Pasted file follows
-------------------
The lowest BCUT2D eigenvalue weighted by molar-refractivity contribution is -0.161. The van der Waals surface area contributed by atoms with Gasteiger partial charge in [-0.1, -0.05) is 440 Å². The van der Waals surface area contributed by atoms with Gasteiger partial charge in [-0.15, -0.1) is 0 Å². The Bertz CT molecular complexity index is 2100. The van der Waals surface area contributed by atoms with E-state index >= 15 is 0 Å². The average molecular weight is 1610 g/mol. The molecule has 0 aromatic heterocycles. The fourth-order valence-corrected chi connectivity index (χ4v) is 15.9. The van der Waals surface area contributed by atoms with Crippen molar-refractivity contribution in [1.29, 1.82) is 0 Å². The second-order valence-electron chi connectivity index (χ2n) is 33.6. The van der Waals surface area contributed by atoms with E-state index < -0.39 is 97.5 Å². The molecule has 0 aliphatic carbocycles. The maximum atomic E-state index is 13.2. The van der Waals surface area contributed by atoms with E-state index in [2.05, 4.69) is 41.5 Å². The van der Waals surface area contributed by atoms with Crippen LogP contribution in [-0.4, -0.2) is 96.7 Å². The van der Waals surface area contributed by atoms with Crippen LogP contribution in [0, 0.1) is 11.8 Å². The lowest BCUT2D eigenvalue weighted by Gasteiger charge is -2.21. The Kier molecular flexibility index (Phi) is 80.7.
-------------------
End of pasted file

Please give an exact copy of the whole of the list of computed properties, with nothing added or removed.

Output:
The lowest BCUT2D eigenvalue weighted by molar-refractivity contribution is -0.161. The van der Waals surface area contributed by atoms with Gasteiger partial charge in [-0.1, -0.05) is 440 Å². The van der Waals surface area contributed by atoms with Gasteiger partial charge in [-0.15, -0.1) is 0 Å². The Bertz CT molecular complexity index is 2100. The van der Waals surface area contributed by atoms with E-state index >= 15 is 0 Å². The average molecular weight is 1610 g/mol. The molecule has 0 aromatic heterocycles. The fourth-order valence-corrected chi connectivity index (χ4v) is 15.9. The van der Waals surface area contributed by atoms with Crippen molar-refractivity contribution in [1.29, 1.82) is 0 Å². The second-order valence-electron chi connectivity index (χ2n) is 33.6. The van der Waals surface area contributed by atoms with E-state index < -0.39 is 97.5 Å². The molecule has 0 aliphatic carbocycles. The maximum atomic E-state index is 13.2. The van der Waals surface area contributed by atoms with E-state index in [2.05, 4.69) is 41.5 Å². The van der Waals surface area contributed by atoms with Crippen LogP contribution in [-0.4, -0.2) is 96.7 Å². The van der Waals surface area contributed by atoms with Crippen LogP contribution in [0, 0.1) is 11.8 Å². The lowest BCUT2D eigenvalue weighted by Gasteiger charge is -2.21. The Kier molecular flexibility index (Phi) is 80.7.